Next Thursday, March 21st – or more likely in the wee hours of Friday, March 22nd – the Metro Council will vote to increase the insurance premium tax in some way, shape or form, or else the fiscal year 2020 budget beginning July 1, 2019 will include up to $35 million in government services and spending cuts.
One month ago, Mayor Greg Fischer proposed an increase in the city’s tax rates on five types of insurance premiums (not health or auto) from their current 5% to 12.5% in FY20 and FY21, 13.5% in FY22 and 15% in FY23 to entirely resolve the city’s budget gap for the coming year and beyond. Alternatively – if no new tax is passed – Mayor Fischer has offered potential expenditure reductions totaling $35,651,500 for FY20 and increasing to $65,651,500 by FY23.
On February 13th, five of my colleagues sponsored the Mayor’s revenue option in the form of an ordinance. Later that day, I gave you my hot take in this space; and on February 19th, in an interview with the Courier-Journal, I reiterated that “I'm still interested in getting a third option. I think we owe it to taxpayers to see if there is a hybrid that minimizes new taxes on people that can also find cost savings in other places.”
Over the last few weeks, the “hybrid” option appears to have emerged (from Democratic Caucus discussions, at least) as Council Members’ consensus approach on the way forward; the questions we are answering now are: What is the right mix of revenues and expenditure reductions? What expenditure reductions? and What else does the future hold that can be changed?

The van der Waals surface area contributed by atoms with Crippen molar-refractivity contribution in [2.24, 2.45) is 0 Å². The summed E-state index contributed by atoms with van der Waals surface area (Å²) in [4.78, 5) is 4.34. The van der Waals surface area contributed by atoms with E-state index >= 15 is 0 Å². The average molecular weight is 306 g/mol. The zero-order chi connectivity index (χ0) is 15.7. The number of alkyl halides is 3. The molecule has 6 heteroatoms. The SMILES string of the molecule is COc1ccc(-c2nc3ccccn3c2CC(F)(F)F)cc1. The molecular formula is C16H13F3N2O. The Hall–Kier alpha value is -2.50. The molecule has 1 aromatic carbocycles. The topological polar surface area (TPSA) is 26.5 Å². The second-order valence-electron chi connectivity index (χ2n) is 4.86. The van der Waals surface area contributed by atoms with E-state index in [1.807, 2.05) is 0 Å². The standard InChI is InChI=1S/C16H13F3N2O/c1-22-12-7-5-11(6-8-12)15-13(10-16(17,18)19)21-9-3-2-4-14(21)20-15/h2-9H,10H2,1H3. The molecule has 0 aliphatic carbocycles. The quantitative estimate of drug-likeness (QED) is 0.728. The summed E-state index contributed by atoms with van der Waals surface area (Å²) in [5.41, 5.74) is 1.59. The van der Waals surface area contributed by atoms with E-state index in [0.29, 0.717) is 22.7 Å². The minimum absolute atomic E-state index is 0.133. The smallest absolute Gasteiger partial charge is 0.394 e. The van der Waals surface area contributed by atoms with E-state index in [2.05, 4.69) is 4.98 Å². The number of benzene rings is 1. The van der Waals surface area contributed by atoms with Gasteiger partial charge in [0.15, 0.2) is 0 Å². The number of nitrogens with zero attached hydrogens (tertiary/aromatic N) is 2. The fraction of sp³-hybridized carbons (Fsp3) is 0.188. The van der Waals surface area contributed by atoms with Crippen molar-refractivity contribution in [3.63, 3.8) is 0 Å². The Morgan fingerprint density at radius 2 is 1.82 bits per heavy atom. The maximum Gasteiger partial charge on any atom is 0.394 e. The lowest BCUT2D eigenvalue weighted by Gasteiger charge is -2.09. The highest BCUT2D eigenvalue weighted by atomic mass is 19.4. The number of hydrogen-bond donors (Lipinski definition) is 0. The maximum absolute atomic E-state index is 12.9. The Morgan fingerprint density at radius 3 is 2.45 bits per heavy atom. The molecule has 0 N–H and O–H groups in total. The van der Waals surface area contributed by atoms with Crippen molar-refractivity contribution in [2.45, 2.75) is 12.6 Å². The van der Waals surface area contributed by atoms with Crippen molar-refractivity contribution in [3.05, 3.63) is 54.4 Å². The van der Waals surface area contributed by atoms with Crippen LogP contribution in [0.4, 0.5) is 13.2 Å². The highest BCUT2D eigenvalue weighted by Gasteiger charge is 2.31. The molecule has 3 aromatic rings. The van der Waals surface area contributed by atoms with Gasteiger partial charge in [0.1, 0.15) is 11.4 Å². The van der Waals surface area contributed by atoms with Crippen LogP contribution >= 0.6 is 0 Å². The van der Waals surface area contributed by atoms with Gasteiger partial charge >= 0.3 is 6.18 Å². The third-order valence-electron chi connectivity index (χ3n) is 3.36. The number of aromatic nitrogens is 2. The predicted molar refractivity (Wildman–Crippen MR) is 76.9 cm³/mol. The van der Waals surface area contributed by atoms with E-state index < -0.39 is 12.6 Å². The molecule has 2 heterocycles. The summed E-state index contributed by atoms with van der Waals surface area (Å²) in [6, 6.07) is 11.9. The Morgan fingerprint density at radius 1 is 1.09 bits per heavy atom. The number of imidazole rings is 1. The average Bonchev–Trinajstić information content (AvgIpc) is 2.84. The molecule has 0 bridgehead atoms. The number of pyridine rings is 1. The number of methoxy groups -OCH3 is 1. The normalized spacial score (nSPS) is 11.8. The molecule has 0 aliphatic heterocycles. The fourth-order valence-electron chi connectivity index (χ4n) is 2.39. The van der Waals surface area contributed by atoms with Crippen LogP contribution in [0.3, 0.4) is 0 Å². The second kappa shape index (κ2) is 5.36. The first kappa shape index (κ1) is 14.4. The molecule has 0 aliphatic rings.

Last Thursday (3/7), Councilman Markus Winkler (D-17) released another proposal that incorporates some input of other Members (including me). I think Councilman Winkler’s new plan has a lot to recommend it, including the right range of cuts (up to $15 million), restricted use of new incremental revenue to service the pension obligation and the correct identification of several potential immediate-term savings and longer-term sustainability opportunities. I don’t agree with the entire proposal (which is to be expected) – and specifically on the following points – but I think it is a big step in the right direction.
Where I diverge with Markus is on the longevity of the tax increase and in the details of some of the potential reductions. For example, I oppose eliminating ambulances from circulation; I support reducing not eliminating general fund support for The Living Room; and I think bonding $500,000 to leverage more than $1.5 million in federal grants for bicycle infrastructure is a good investment! (Sorry, though, bike lane fans; we are in the extreme minority.)
I favor a two-year plan to make the insurance premium tax increase temporary, get the problem fixed in Frankfort, reduce wasteful spending and reimagine local government. My plan cuts more than $11 million, levies a 3% car rental fee, doubles not triples to 10% the insurance premium tax and resolves the city’s budget gap for FY20 ($36.6M) and FY21 ($44.9M).